For those who don't know him, Radahn is one of Elden Ring's major bosses, and he's one of its most unique. A massive warrior wielding two enormous swords that rides around on a very tiny horse, Radahn is a force to be reckoned with regardless of how many times someone's faced him. The boss is so powerful, in fact, that the game lets players continuously summon NPCs to help them over the course of the fight. Those NPCs will likely be killed multiple times over the course of the fight against Radahn.

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A blue witch with a big hat.

While the rest of us are 60 or 70 hours into Elden Ring (I personally hate and can't get past the Godskin Duo), speedrunners have slowly whittled down the game's playtime. However, one runner has claimed the new world record for beating Elden Ring the fastest, completing FromSoftware's latest game in under 20 minutes.

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If you like Elden Ring, play 2021’s most underrated game
Sable watches the sunset from a perch.

Elden Ring was released to widespread critical acclaim and adoration over a month ago. It proved how open worlds that emphasize discovery and exploration engage and immerse players more than a world that just feels like a hub for a checklist of missions and collectibles. Unfortunately, Elden Ring isn't a game for everyone, myself included, due to its crushing difficulty and some other questionable design choices.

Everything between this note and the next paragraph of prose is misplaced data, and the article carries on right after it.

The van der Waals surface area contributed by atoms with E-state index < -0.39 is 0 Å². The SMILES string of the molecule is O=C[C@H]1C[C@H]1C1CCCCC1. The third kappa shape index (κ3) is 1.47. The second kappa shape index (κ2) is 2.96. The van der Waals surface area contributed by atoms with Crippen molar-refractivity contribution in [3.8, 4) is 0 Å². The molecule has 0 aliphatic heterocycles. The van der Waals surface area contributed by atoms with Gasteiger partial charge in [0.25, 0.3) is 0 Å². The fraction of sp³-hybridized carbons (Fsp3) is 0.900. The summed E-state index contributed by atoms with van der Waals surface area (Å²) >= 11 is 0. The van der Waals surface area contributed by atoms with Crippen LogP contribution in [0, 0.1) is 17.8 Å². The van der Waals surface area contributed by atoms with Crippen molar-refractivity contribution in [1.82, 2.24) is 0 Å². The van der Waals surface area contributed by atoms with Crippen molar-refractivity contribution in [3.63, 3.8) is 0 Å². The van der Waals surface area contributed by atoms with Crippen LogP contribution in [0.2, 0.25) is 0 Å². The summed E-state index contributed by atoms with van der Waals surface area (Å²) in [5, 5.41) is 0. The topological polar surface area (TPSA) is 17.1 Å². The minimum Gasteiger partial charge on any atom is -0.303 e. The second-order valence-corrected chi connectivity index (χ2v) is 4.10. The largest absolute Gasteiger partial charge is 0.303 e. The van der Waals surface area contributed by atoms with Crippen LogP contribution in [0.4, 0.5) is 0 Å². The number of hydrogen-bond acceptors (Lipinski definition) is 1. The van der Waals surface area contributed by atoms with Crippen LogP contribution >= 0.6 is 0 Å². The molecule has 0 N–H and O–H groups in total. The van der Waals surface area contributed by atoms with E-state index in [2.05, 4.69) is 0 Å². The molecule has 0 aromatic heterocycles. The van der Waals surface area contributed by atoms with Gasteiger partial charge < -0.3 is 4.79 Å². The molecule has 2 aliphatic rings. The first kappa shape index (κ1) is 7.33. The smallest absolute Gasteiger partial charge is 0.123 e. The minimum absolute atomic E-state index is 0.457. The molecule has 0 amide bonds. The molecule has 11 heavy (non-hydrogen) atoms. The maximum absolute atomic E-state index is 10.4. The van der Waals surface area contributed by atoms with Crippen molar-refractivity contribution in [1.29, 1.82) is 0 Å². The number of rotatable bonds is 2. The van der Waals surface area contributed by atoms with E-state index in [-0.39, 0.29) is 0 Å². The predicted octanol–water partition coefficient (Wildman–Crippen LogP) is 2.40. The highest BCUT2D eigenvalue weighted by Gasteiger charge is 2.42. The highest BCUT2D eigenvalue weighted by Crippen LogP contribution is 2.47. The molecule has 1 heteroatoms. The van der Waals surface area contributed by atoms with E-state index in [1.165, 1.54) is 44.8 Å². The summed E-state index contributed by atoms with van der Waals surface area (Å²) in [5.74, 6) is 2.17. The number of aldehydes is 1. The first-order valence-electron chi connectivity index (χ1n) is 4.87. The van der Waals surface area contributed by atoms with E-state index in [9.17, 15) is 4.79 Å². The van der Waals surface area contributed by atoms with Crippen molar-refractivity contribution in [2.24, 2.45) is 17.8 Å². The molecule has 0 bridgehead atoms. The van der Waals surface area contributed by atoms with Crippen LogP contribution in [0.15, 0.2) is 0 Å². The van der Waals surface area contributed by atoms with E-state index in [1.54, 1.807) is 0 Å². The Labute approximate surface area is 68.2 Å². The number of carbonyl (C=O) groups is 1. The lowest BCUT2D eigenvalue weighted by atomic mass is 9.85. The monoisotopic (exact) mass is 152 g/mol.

Thankfully, Elden Ring isn't the only game to contain an open world that enables that much player freedom. The Legend of Zelda: Breath of the Wild is the easiest comparison to make, but an underrated indie game from 2021 also gives Elden Ring's open world a run for its money. The best part: It's more relaxing than Elden Ring because it doesn't contain an ounce of combat. 
That game in question is Sable from Shedworks and Raw Fury. Released for PC, Xbox One, and Xbox Series X|S in September 2021, Sable uses an open world with immense freedom to tell a coming-of-age story that's as long or short as the player wants it to be. Whether you're a fan of Elden Ring looking for a similar game to sink your teeth into or someone who likes the freedom of Elden Ring's open world but can't get past its eccentricities, Sable should be the next game you play.
Sable - Launch Trailer - Available Now (4k)
Beneath the mask
In Sable, you play as the titular character, a young girl from the Ibex tribe on the giant desert planet of Midden who must go on a journey across the planet to collect masks. When Sable is ready, she can return to the village and choose a mask to determine what she'll do for the rest of her life. After a somewhat confined beginning where the player learns to float in the air and also creates a hoverbike called a Glider, they then set off into Midden's vast deserts, free to meet people, complete tasks for them, and solve puzzles while collecting masks and learning about the history of the world.